Last week’s column about swearing seems to have struck a chord with some folks, which has left me in a “hard act to follow” predicament.
Do I follow up with a tale of the time we heard Boychild utter the word that begins with “f” and is followed by some asterisks? He was only about two at the time. He was playing with his friends Buddy and Chum while we grown-ups chatted when we heard, “[Insert sound of horns blaring], Buddy!”
The little boys continued to play as if nothing had happened, but we adults fell silent and looked at each other as if to say, “Did we just hear what we think we heard?” It was as clear as a bell and used in the proper context, but possibly was some sort of vocabulary mix up brought on by inexperience with the whole talking thing. Maybe he meant to say, “Move, Buddy!” or “Mine, Buddy!” or whatever rhymes with [insert sound of horns blaring] that would have made sense. Duck? Muck? Tuck? In any event, no one flinched and the word wasn’t repeated.
I could also follow last week’s chronicle with the legendary story (at least in my family) of the one time we kids can ever remember Dad inserting the sound of horns blaring. Picture it: Family vacation, I think it was 1982. Probably at least one of us was wearing plaid shorts. We were navigating hilly Canadian Shield land in a big ol’ Chevy Caprice Classic pulling a trailer on the way back from a family 50th anniversary party in Northern Ontario.
Dad was growing impatient with a driver up ahead who would speed up during the rare straight stretches and slow right down around curves and on hills. You know that guy – we’ve all followed him. The tension was building. There was muttering in the front seat. I was probably fretting about how much gas we had (as I was wont to do). My brother and I (for once) were sitting pretty quietly in the back when my father roared, “You [insert sound of horns blaring]ing something something!”
Then it got really quiet. I bet my mother was trying not to laugh. My brother and I were amazed for years. The story continues to be told at family dinners.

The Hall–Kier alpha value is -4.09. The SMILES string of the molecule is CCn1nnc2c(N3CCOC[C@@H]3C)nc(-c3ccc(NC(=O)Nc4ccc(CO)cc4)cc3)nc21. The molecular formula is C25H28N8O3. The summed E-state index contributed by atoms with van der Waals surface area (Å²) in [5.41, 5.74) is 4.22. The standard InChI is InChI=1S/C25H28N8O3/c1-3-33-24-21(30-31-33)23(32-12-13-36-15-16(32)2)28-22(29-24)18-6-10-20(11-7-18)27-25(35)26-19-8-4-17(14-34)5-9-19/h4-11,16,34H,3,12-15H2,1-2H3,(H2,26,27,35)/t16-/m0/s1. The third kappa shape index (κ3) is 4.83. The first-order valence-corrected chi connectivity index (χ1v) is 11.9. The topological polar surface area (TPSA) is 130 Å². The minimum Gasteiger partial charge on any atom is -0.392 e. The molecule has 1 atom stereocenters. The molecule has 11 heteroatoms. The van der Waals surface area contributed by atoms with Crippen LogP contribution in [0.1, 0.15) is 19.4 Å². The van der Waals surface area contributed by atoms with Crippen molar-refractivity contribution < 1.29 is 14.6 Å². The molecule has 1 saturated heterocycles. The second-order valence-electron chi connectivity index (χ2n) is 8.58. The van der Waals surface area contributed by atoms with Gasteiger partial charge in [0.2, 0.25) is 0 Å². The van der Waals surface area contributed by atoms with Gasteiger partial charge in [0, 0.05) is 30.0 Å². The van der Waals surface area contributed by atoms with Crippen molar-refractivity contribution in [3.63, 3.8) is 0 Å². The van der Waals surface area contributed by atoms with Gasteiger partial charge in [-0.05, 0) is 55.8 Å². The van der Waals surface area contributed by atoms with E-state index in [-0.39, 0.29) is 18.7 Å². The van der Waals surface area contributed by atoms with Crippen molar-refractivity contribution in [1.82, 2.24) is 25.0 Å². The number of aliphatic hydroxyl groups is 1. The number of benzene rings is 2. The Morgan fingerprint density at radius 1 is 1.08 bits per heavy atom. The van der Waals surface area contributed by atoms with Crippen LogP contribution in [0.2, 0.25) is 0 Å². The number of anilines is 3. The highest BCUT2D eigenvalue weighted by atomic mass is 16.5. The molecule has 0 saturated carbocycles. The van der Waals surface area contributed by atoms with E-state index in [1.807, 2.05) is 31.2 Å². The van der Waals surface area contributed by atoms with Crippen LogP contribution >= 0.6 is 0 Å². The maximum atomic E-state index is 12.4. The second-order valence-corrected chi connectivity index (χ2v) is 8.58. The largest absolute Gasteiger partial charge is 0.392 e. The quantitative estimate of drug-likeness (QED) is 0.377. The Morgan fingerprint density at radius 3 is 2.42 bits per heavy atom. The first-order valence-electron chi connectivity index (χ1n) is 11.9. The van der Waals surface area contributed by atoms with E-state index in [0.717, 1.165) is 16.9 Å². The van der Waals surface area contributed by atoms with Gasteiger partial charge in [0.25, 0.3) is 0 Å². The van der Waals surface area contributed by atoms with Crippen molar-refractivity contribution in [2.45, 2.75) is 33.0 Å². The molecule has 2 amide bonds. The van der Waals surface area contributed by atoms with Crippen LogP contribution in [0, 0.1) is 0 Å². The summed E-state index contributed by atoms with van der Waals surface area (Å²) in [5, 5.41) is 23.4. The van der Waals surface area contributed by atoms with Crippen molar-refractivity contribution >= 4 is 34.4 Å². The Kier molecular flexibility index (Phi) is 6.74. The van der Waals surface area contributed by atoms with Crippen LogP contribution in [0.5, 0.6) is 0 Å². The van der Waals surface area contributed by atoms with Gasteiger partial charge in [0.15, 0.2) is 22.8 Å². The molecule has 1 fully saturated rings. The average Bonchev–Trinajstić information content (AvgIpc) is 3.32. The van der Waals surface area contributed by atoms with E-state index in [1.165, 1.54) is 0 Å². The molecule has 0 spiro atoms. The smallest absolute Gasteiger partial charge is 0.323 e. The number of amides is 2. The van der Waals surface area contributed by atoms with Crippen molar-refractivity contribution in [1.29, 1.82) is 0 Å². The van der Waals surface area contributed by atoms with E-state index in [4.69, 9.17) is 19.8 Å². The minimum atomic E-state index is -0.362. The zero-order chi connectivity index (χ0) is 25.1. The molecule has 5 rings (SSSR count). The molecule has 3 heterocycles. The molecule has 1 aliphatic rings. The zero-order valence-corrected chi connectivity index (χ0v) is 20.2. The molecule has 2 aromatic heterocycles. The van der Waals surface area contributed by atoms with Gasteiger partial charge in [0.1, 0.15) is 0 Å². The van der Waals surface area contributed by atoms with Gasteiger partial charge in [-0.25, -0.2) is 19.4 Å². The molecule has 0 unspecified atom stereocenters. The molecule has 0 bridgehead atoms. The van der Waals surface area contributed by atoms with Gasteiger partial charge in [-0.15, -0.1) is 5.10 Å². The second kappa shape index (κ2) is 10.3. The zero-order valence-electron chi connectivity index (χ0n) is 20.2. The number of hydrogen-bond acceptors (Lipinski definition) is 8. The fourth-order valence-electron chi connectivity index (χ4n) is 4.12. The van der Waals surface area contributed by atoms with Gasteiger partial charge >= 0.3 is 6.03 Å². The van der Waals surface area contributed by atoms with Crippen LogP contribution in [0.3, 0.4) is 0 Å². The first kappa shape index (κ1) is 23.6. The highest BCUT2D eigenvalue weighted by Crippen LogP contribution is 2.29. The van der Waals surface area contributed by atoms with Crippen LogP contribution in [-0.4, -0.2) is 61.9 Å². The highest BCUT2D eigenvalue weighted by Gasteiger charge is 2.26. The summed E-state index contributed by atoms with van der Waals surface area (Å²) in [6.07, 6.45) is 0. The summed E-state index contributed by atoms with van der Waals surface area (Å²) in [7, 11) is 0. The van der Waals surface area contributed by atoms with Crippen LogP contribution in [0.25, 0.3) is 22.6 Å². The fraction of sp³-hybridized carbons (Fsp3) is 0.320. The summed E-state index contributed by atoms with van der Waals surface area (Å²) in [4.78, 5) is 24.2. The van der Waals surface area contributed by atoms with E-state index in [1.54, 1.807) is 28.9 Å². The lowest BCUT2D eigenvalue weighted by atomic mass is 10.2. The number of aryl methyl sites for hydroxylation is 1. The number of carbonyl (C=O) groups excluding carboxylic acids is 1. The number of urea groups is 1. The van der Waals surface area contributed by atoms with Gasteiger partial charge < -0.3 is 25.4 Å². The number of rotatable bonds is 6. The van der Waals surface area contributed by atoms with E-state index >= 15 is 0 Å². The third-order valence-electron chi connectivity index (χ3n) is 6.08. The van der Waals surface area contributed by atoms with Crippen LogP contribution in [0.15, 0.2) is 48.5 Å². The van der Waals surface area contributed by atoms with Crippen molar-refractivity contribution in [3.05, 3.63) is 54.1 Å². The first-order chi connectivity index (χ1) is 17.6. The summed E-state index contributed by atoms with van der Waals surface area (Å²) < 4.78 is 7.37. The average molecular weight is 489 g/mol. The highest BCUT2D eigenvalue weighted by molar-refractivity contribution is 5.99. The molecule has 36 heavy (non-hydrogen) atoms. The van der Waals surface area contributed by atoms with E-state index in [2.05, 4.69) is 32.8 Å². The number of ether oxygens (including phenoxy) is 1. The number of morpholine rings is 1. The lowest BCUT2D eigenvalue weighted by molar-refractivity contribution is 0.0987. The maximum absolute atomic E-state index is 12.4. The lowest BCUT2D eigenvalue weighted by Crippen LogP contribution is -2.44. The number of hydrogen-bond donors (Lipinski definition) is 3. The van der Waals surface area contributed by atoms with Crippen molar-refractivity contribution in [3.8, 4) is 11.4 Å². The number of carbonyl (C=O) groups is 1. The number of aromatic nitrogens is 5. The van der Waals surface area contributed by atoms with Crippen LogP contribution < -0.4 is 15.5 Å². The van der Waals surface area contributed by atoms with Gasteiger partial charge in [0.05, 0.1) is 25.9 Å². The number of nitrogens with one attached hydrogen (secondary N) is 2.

With that, I’m pretty sure I have now revealed all the times anyone has ever said [insert sound of horns blaring] throughout the history of time in my family. Indeed. Unless you count the times my old computer malfunctioned.
Moving on to nudity, then?
As I get older, I wear more clothes. There are many reasons for this – partly it’s modesty (read: hiding perceived flaws), but mostly it’s because I finally grew into my brains. When it’s cold out, if I wear lots of clothes I will stay warm. In high school it was cool to go bare-headed and with no socks in winter. After that, well, I preferred warmth.
It’s interesting to see how this evolution of dressing occurs. I have spent years bundling up my small kids appropriately in cold weather and they have been mostly compliant. Now the pendulum is swinging, particularly with my “no one will ever call me compliant” daughter, who has an aversion to wearing tights.
Normally this wouldn’t be a big deal as girls can wear pants with socks, right? Well, she has an aversion to pants, too. She’s an “all dresses, all the time” kinda girl.
I don’t blame her about the tights. I avoid pantyhose like the plague. But that doesn’t mean I tolerate them only while I’m outside and then strip them off when I get to indoor events. That might not go over well at meetings.
The fun doesn’t stop with tights, either. This child would happily streak around in undies all day if we let her. If you come to the door don’t be surprised to see her, on the coldest day, wearing a flimsy summer dress or a bathing suit.
It makes me shiver.
I hope this trend passes before she is a teenager. (I know, I know. It could be foreshadowing.)
Okay. So we’ve covered swearing and nudity. Next week: hangovers?